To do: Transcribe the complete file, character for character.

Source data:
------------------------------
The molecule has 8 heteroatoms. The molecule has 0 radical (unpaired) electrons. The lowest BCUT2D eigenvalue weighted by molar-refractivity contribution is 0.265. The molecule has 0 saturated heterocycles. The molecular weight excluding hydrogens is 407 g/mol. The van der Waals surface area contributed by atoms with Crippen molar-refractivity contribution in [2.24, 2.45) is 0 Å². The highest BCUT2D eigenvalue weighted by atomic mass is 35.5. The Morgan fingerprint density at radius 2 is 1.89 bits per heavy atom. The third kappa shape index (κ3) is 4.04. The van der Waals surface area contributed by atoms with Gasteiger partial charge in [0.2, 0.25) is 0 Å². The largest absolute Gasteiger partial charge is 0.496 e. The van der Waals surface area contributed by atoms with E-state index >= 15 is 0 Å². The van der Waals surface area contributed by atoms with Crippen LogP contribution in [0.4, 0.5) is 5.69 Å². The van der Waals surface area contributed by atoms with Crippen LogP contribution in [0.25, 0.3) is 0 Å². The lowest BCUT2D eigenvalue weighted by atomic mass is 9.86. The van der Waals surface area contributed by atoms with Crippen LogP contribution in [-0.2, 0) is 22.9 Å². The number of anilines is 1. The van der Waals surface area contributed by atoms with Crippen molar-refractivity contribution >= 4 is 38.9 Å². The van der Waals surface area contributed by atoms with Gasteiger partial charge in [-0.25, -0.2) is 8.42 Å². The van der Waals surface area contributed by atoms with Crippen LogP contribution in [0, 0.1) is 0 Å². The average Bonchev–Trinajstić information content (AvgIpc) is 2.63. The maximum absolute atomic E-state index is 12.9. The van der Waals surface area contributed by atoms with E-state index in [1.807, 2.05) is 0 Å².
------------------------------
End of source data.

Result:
The molecule has 8 heteroatoms. The molecule has 0 radical (unpaired) electrons. The lowest BCUT2D eigenvalue weighted by molar-refractivity contribution is 0.265. The molecule has 0 saturated heterocycles. The molecular weight excluding hydrogens is 407 g/mol. The van der Waals surface area contributed by atoms with Crippen molar-refractivity contribution in [2.24, 2.45) is 0 Å². The highest BCUT2D eigenvalue weighted by atomic mass is 35.5. The Morgan fingerprint density at radius 2 is 1.89 bits per heavy atom. The third kappa shape index (κ3) is 4.04. The van der Waals surface area contributed by atoms with Gasteiger partial charge in [0.2, 0.25) is 0 Å². The largest absolute Gasteiger partial charge is 0.496 e. The van der Waals surface area contributed by atoms with E-state index >= 15 is 0 Å². The van der Waals surface area contributed by atoms with Crippen LogP contribution in [0.4, 0.5) is 5.69 Å². The van der Waals surface area contributed by atoms with Crippen LogP contribution in [0.25, 0.3) is 0 Å². The lowest BCUT2D eigenvalue weighted by atomic mass is 9.86. The van der Waals surface area contributed by atoms with Crippen LogP contribution in [-0.2, 0) is 22.9 Å². The number of anilines is 1. The van der Waals surface area contributed by atoms with Crippen molar-refractivity contribution >= 4 is 38.9 Å². The van der Waals surface area contributed by atoms with Gasteiger partial charge in [-0.25, -0.2) is 8.42 Å². The van der Waals surface area contributed by atoms with Crippen LogP contribution in [0, 0.1) is 0 Å². The average Bonchev–Trinajstić information content (AvgIpc) is 2.63. The maximum absolute atomic E-state index is 12.9. The van der Waals surface area contributed by atoms with E-state index in [1.807, 2.05) is 0 Å².